The owner of a Van Nuys "head shop" has been convicted of violating a 1983 state law that makes it a misdemeanor to sell drug paraphernalia. It was the first such conviction in the San Fernando Valley.
A Van Nuys Municipal Court jury deliberated one day before finding Jack Herer, 46, guilty Tuesday of two counts of supplying pipes, spoons, vials and other items that, prosecutors said, he "reasonably should know" are intended to be used to ingest controlled substances.
Although the law took effect on Jan. 1, 1983, owners of such stores have challenged its constitutionality, calling the statute "vague and overbroad," according to Deputy City Atty. Jessica Perrin Silvers, who prosecuted the case.
The law was upheld last June by the appellate department of Los Angeles County Superior Court in a case involving a Los Angeles store, Silvers said. She said the ruling paved the way for Herer's case to go to trial.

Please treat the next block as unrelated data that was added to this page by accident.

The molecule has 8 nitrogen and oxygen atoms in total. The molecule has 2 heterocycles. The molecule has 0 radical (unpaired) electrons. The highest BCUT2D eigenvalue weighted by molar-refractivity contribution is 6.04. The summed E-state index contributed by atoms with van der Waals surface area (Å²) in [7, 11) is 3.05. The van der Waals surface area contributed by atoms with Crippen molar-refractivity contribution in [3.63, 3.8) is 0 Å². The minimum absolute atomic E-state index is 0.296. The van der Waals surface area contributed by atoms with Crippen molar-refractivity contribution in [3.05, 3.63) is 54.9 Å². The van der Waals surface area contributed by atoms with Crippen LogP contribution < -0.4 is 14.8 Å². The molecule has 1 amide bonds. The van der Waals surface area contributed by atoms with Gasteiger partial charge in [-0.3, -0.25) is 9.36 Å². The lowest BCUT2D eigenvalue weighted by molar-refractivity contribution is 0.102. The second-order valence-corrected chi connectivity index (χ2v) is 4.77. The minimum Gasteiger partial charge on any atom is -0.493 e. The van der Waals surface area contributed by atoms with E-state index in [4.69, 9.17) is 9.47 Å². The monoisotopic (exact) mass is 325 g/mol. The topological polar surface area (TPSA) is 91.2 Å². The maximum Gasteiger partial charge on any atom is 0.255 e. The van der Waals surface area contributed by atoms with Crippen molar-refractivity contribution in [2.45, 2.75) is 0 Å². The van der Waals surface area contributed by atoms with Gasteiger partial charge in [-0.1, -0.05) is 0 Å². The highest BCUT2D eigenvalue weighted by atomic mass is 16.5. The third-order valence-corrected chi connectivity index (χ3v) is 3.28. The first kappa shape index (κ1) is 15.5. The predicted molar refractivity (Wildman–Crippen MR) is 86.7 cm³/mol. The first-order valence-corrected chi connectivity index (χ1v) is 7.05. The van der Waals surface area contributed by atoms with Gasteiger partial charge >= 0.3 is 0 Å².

Three other cases involving stores in the Valley are awaiting trial, she said.
Soon after the law was adopted, Los Angeles police began searching stores throughout the city and confiscating paraphernalia. However, many of the establishments, including Herer's store, continued operating while the owners awaited prosecution.
Herer's store, High Country, at Burbank Boulevard and Hazeltine Avenue, was searched on Feb. 11, 1983, and Jan. 10, 1984, Silvers said. More than 6,000 items were seized in each search, Silvers said.
Herer said after the verdict that the store specializes in tobacco and that the pipes and other items cited by the city are intended for use with smoking tobacco.
But Silvers successfully argued to the jury that the name of the store suggests that drug-related items are sold there. In addition, Silvers said, the "enormous quantity" of paraphernalia seized from Herer's store had only one common denominator: drugs, particularly marijuana and cocaine.
"It so overwhelmingly implies, 'Use me with drugs,' " Silvers said.
Herer will be sentenced Tuesday by Van Nuys Municipal Judge Leslie A. Dunn. He could receive up to a year in jail and a $2,000 fine, Silvers said. The law also provides that conviction can lead to revocation of a business license.